The ease of fording the river here probably accounts for the establishment of a settlement and the name indicates a homestead where withies or coarse grass grew. Laleham is situated by the River Thames between the bridging points of Staines and Chertsey.

All Saint’s Church dates from the 12th century, with an arcade and columns of this period. Externally it is much restored and appears mostly 19th century.

The Manor of Laleham was mentioned as one of the four possessions of Staines in the Charter of Edward the Confessor granting and confirming lands to Westminster Abbey. It remained as such until the Dissolution of the Monasteries. In 1802 it passed to the 2nd Earl of Lucan who built the present Laleham House.

Between 1819 and 1828, before going to Rugby as Headmaster, Thomas Arnold lived and ran a school at Laleham preparing pupils for university. His eldest son Matthew, poet and critic, was born here in 1822 and is buried in the churchyard. Facing the river between Vicarage Lane and Blacksmith’s Lane is the old Laleham Wharf, still marked by posts bearing the City of London Arms. Arnold’s possessions were taken from here by barge to Rugby.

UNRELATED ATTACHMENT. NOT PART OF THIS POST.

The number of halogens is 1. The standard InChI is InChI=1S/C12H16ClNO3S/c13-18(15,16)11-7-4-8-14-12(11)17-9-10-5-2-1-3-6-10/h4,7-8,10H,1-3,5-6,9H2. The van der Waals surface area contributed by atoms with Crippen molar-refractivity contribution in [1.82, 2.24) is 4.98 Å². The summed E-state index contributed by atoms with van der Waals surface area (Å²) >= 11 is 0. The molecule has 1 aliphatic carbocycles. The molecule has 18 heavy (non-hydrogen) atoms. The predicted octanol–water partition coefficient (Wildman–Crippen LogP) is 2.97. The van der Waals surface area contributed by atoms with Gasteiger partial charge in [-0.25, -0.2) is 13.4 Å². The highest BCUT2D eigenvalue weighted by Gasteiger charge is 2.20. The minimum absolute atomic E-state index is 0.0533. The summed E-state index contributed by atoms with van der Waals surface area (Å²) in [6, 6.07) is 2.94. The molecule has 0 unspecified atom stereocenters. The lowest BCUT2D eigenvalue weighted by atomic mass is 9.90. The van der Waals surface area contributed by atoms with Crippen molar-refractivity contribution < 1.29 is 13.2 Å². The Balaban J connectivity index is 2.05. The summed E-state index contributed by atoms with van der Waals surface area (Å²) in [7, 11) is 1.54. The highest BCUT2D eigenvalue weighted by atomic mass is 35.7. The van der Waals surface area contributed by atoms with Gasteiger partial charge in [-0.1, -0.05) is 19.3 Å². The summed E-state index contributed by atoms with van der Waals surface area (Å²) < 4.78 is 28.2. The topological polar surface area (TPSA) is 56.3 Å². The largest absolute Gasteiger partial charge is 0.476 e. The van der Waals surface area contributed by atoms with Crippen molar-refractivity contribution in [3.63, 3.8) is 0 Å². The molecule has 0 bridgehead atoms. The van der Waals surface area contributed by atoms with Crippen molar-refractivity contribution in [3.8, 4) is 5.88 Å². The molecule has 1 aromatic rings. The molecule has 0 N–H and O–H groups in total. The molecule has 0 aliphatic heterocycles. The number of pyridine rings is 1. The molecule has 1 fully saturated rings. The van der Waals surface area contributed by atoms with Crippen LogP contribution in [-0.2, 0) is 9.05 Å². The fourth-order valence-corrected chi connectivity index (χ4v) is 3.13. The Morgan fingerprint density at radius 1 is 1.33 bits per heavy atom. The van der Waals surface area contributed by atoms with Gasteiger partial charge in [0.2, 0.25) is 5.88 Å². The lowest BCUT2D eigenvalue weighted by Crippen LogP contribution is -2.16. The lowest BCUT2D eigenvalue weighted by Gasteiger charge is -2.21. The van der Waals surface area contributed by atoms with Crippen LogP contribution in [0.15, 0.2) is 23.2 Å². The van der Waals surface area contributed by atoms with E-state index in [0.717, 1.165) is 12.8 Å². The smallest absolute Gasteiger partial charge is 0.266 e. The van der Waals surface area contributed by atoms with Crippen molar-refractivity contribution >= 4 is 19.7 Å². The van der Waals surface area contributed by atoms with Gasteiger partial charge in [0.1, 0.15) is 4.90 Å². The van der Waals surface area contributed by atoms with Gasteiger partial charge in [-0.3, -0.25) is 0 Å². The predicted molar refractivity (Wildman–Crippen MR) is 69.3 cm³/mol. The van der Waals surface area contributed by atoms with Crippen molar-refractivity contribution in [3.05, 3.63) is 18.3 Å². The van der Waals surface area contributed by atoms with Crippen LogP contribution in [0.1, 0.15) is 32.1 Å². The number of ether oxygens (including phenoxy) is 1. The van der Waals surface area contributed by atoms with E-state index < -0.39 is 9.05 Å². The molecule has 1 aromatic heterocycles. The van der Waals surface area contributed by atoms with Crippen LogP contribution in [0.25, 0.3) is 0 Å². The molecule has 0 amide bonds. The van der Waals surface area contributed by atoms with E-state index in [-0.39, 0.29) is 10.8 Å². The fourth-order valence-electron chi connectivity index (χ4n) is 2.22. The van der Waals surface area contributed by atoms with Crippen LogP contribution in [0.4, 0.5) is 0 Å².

Gradual infilling of the historic settlements since the latter half of the 19th century has left many sections of brick wall which are such important features of the locality, and with the junctions and bends of the road pattern produce attractive views within the village.

Did You Know?

How a settlement of Iron Age roundhouses may have looked. Image: Surrey County Archaeological Unit

How a settlement of Iron Age roundhouses may have looked
Image: Surrey County Archaeological Unit

A Later Iron Age (100 BC – 43 AD) farmstead was found during excavations at Fairylands Caravan Park, Laleham before redevelopment of this site.  We know there were roundhouses at the site from postholes and a drainage gully made to catch drips from the roof.

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